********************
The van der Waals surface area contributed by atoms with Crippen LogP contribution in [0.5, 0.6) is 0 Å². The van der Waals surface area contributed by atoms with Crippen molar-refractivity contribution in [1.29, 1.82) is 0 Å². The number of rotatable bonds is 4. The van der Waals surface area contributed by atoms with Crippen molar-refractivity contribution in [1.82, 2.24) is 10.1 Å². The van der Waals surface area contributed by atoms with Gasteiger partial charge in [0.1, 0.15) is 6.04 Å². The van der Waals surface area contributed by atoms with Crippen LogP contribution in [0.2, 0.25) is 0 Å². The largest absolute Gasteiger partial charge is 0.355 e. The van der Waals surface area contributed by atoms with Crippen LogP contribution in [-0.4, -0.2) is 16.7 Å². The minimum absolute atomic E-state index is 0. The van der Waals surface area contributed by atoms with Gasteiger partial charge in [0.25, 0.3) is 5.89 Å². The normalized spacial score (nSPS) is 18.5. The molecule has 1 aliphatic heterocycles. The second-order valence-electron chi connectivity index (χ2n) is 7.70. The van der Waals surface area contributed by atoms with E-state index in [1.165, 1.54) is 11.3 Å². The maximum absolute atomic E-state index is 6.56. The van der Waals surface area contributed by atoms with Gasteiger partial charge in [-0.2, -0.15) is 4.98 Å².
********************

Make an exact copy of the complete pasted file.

The van der Waals surface area contributed by atoms with Crippen LogP contribution in [0.5, 0.6) is 0 Å². The van der Waals surface area contributed by atoms with Crippen molar-refractivity contribution in [1.29, 1.82) is 0 Å². The number of rotatable bonds is 4. The van der Waals surface area contributed by atoms with Crippen molar-refractivity contribution in [1.82, 2.24) is 10.1 Å². The van der Waals surface area contributed by atoms with Gasteiger partial charge in [0.1, 0.15) is 6.04 Å². The van der Waals surface area contributed by atoms with Crippen LogP contribution in [0.2, 0.25) is 0 Å². The largest absolute Gasteiger partial charge is 0.355 e. The van der Waals surface area contributed by atoms with Crippen LogP contribution in [-0.4, -0.2) is 16.7 Å². The minimum absolute atomic E-state index is 0. The van der Waals surface area contributed by atoms with Gasteiger partial charge in [0.25, 0.3) is 5.89 Å². The normalized spacial score (nSPS) is 18.5. The molecule has 1 aliphatic heterocycles. The second-order valence-electron chi connectivity index (χ2n) is 7.70. The van der Waals surface area contributed by atoms with E-state index in [1.165, 1.54) is 11.3 Å². The maximum absolute atomic E-state index is 6.56. The van der Waals surface area contributed by atoms with Gasteiger partial charge in [-0.2, -0.15) is 4.98 Å².